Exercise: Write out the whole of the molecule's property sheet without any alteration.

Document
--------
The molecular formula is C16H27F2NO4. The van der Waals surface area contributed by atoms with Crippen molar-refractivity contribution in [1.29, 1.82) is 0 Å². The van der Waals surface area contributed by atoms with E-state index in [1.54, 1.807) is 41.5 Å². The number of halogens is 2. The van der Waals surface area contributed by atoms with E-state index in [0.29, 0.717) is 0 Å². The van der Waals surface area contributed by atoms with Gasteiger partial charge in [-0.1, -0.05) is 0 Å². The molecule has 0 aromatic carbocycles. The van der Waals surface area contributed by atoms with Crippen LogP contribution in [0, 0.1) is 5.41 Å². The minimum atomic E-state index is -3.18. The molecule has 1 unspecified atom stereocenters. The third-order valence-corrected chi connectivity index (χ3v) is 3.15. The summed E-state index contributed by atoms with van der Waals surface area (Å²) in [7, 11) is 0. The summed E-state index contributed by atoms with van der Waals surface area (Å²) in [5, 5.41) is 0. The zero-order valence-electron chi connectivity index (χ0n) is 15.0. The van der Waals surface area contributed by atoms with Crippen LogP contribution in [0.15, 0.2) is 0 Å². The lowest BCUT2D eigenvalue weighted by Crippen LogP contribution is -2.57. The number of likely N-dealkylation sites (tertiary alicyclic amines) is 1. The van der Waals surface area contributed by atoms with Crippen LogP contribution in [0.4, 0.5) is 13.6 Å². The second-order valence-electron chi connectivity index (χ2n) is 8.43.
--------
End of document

The molecular formula is C16H27F2NO4. The van der Waals surface area contributed by atoms with Crippen molar-refractivity contribution in [1.29, 1.82) is 0 Å². The van der Waals surface area contributed by atoms with E-state index in [1.54, 1.807) is 41.5 Å². The number of halogens is 2. The van der Waals surface area contributed by atoms with E-state index in [0.29, 0.717) is 0 Å². The van der Waals surface area contributed by atoms with Gasteiger partial charge in [-0.1, -0.05) is 0 Å². The molecule has 0 aromatic carbocycles. The van der Waals surface area contributed by atoms with Crippen LogP contribution in [0, 0.1) is 5.41 Å². The minimum atomic E-state index is -3.18. The molecule has 1 unspecified atom stereocenters. The third-order valence-corrected chi connectivity index (χ3v) is 3.15. The summed E-state index contributed by atoms with van der Waals surface area (Å²) in [7, 11) is 0. The summed E-state index contributed by atoms with van der Waals surface area (Å²) in [5, 5.41) is 0. The zero-order valence-electron chi connectivity index (χ0n) is 15.0. The van der Waals surface area contributed by atoms with Crippen LogP contribution in [0.15, 0.2) is 0 Å². The lowest BCUT2D eigenvalue weighted by Crippen LogP contribution is -2.57. The number of likely N-dealkylation sites (tertiary alicyclic amines) is 1. The van der Waals surface area contributed by atoms with Crippen LogP contribution in [0.4, 0.5) is 13.6 Å². The second-order valence-electron chi connectivity index (χ2n) is 8.43.